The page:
Here are some other strategies they used.

Know Your Limitations

“We had a long wish list of things that we wanted the portal to do eventually,” Kofman said of the D.C. exchange. “We wanted to make it as user friendly as possible. But we were also pretty pragmatic, recognizing that you can’t just build the wish list. We decided there was some functionality we just weren’t even going to try to have built for Oct. 1.”

For example, the D.C. marketplace will ultimately have a system that allows consumers interested in a particular plan to search the provider directory for that plan with just one mouse click, Kofman said. Now it takes a few clicks to see roughly the same thing.

The designers decided the consumer benefit from the one-click option wasn’t worth the added risk of introducing new complexity to the exchange before its launch, so they delayed that part until 2014.

Get Everyone to the Table

A massively complex system, multiple contractors and a short timeline to launch meant Minnesota’s information technology agency needed to be more than just thorough. It needed to be nimble, said Jesse Oman, MN.IT’s assistant commissioner for projects and initiatives.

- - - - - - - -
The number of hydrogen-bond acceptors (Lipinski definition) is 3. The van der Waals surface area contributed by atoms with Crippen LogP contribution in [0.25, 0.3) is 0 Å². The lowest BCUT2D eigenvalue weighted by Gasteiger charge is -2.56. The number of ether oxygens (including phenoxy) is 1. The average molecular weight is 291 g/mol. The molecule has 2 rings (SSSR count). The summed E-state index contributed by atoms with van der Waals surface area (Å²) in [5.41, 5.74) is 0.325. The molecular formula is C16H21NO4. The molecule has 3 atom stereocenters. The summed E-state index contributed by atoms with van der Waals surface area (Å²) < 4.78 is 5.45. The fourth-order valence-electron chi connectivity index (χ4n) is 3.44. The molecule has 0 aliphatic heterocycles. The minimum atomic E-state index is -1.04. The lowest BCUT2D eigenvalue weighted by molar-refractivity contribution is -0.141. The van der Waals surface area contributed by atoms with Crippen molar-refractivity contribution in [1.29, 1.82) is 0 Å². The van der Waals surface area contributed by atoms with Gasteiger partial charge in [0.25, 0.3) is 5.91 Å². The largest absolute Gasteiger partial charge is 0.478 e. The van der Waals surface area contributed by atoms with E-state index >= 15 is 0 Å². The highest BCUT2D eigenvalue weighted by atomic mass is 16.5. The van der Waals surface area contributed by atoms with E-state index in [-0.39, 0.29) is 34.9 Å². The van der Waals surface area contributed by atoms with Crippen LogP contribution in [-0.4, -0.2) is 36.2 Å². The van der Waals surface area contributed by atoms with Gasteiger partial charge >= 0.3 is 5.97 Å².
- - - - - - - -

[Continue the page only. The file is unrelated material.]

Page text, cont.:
“What you want on a project like this is a true, seamless partnership between your [consumer off the shelf products] providers, your internal IT staff and your business partners,” Oman said. “It’s not like you’re off in your little siloes. You need to be working together in true project fashion, all at the same table.”

That relationship between state officials and contractors proved essential when the team had to make quick decisions in response to new federal regulations and couldn’t wait for a weekly or monthly meeting.

“Looking at the narrow time frame, we understood we couldn’t admire the problem very long,” said Tom Baden, MN.IT’s CIO for the state Department of Human Services. “We had to get right out of the gate and make clear, concise, actionable decisions to get the site up on time.”

Scale Early

One ace Minnesota had up its sleeve was the MN.IT cloud, a state-owned computer cloud where government agencies store many of their new systems. Clouds can scale up and down the amount of computing power supporting different systems as they surge and ebb in use.

By housing the MNsure marketplace inside the state government cloud, MN.IT officials knew they could meet extra demand if the marketplace got a rush of visitors in its first days or as deadlines approached by borrowing capacity from other state systems, Baden said.

HealthCare.gov’s data hub is housed inside a Verizon cloud that can similarly scale up and down, but other parts of the system are housed elsewhere.

Iterate Often

Before their systems went live Oct. 1, Minnesota and D.C. had both scheduled several post-launch updates for maintenance, add ons and feedback they received from consumers.

“This isn’t a one-and-your-done launch,” Oman said. “You have to be prepared for and open to feedback from a lot of different people. You’ve got to be able to respond and continually enhance based on that.”